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Have analysed contaminants in "new" fish

HI 040360

This autumn, top chef Christopher Haatuft tried preparing a restaurant dish from mesopelagic fish at Lysverket in Bergen. Now work has started on analysing contaminant levels in mesopelagic species.

Photo: Erlend A. Lorentzen / Havforskningsinstituttet

The deep oceans are home to large unexploited fish resources. Now scientists have studied toxic levels in some important species.

Earlier this year, chefs at the Bergen gourmet restaurant Lysverket had the opportunity to prepare a restaurant dish using fish caught during one of the Institute of Marine Research’s deep-water surveys. The unusual item on the menu was the Mueller’s pearlside, a small fish the size of an anchovy. It’s rare to see the Mueller’s pearlside on a dinner plate, as these tasty creatures live 200 to 1,000 metres below sea level. The chefs’ conclusion was that this so-called mesopelagic fish tastes good and that they would be happy to serve it if they could get hold of it in larger quantities. But was it safe to eat?

“The deep oceans contain large quantities of fish, octopus, jellyfish and crustaceans that we don’t generally harvest. It is estimated that the world’s oceans are home to more than ten billion tonnes of these species, many of which could be used for human consumption or as food for animals and farmed fish. But before we start using these resources, we need to know what contaminants they contain”, explains Martin Wiech, a researcher at the IMR.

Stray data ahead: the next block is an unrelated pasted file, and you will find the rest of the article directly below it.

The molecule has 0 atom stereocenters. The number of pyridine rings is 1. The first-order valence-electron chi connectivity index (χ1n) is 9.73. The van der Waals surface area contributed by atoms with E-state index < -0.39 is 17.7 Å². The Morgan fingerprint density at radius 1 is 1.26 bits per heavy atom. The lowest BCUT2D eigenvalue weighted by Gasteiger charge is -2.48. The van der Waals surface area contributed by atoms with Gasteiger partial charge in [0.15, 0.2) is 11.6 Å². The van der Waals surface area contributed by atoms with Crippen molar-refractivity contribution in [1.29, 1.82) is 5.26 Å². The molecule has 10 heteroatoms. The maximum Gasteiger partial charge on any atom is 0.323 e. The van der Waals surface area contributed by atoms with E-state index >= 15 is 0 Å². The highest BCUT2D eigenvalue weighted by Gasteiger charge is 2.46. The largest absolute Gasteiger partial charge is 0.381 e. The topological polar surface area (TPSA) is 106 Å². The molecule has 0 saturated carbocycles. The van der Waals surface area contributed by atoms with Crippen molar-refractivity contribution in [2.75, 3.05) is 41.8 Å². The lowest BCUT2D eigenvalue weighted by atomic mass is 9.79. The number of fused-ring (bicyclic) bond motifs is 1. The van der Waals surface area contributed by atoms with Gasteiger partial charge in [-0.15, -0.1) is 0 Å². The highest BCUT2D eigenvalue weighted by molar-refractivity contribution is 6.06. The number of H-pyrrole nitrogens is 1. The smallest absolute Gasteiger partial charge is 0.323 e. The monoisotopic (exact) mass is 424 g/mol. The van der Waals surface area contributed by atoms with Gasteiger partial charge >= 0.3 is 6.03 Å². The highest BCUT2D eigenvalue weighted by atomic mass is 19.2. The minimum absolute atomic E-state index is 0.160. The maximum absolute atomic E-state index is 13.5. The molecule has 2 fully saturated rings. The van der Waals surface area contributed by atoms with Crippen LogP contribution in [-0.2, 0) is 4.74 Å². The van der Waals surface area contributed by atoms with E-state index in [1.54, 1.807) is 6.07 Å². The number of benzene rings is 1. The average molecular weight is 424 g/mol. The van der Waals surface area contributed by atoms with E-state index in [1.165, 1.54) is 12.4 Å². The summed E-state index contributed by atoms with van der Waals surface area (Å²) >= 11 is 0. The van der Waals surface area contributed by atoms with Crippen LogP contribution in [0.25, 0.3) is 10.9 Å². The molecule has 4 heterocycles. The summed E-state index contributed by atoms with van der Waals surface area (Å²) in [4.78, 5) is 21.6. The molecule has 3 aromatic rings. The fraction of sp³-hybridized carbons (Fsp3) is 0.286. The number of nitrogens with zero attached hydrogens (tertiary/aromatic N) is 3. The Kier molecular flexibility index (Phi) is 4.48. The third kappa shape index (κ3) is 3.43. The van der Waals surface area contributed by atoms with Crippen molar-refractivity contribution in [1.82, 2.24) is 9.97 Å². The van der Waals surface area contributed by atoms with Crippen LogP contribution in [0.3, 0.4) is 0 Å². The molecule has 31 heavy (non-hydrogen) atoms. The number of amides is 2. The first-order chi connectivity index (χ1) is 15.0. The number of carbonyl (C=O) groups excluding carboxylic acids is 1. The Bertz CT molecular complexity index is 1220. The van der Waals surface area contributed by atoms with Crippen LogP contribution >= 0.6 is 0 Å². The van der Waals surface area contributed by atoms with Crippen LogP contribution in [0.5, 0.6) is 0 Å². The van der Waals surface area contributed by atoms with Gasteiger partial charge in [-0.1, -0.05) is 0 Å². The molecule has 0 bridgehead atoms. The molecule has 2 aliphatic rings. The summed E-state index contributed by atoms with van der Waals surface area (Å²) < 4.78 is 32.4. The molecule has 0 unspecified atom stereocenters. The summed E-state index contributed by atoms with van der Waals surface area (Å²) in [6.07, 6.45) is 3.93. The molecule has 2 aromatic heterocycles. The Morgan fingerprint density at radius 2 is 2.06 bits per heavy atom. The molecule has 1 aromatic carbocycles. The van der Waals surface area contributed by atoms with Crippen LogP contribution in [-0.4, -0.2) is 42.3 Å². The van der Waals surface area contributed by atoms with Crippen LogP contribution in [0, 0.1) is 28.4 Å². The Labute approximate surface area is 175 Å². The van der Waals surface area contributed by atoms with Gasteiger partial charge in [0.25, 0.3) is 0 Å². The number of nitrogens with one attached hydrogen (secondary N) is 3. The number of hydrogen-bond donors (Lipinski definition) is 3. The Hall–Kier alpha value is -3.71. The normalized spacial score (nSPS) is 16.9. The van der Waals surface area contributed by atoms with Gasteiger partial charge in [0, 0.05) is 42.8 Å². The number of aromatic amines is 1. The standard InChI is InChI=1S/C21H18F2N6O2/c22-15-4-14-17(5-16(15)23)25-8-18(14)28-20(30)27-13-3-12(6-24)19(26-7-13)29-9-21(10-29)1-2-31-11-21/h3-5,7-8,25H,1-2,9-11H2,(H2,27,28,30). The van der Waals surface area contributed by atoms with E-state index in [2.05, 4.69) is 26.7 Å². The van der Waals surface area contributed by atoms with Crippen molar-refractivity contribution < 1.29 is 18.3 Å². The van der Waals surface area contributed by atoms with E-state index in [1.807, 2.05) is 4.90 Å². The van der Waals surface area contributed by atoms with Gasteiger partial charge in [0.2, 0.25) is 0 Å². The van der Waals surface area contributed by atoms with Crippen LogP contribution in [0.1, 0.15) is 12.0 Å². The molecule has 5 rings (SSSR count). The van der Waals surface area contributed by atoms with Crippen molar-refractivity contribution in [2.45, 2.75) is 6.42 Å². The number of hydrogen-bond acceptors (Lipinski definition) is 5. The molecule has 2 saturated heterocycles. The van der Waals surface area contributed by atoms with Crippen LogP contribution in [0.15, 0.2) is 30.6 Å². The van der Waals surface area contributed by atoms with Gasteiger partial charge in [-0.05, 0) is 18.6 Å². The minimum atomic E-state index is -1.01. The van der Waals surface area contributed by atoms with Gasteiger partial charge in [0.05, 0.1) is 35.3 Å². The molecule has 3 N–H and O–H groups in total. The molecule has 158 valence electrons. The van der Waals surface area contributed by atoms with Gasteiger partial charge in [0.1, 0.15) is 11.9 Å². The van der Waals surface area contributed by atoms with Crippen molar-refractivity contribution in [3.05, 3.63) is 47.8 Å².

Found few toxics

Now scientists at the IMR have studied the levels of heavy metals and organic toxics in three potentially interesting mesopelagic species, at the request of the Norwegian Food Safety Authority. Those three are the Mueller’s pearlside, the glacier lantern fish and the spotted barracudina. The scientists found that most toxics were only present in low concentrations. The exceptions were the cadmium content in glacier lantern fish from the Norwegian Sea and the lead content in a pooled sample of spotted barracudina from the Norwegian Sea. This latter finding must be investigated further, since it was based on just one result.
The scientists also calculated what the toxic levels would be if you made fish meal and oil out of these fish. As most of the organic pollutants will follow the oil fraction, the contaminant levels in the oil and meal are different from those in a whole fish. Organic pollutant levels were generally found to be low, and well below the maximum limit in the oil, with the exception of the dioxin content in the glacier lantern fish, which was close to the limit. In fish meal they also found only small quantities of heavy metals.

Risk of diarrhoea

As well as studying common toxics like lead, dioxins and cadmium, the researchers also studied the wax ester content. This is an indigestible oil that can cause a kind of diarrhoea, called oily leakage. Wax esters are not found in most of the other Norwegian commercially caught fish. No scientific studies have been done on how much people can take of this oil, except scientists testing it on themselves. Using those tests as a reference, the wax ester content of the glacier lantern fish and spotted barracudina implies that you would need to eat a large portion before experiencing any stomach problems.

“Our findings show that these species can be used for human consumption, but preferably not in very large quantities at a time, mainly because the oil they contain may cause diarrhoea. There’s no problem having them as a starter, for example. You could compare it to sardines, which people don’t eat lots of at a time either. We also consider that there is great potential for using these species in fish feed”, says Wiech.

The scientists at the IMR have analysed the contaminants in three of the most promising mesopelagic fish species, but many other species and regions remain to be studied.

“This is just the start. There’s lots more work to be done”, says Wiech.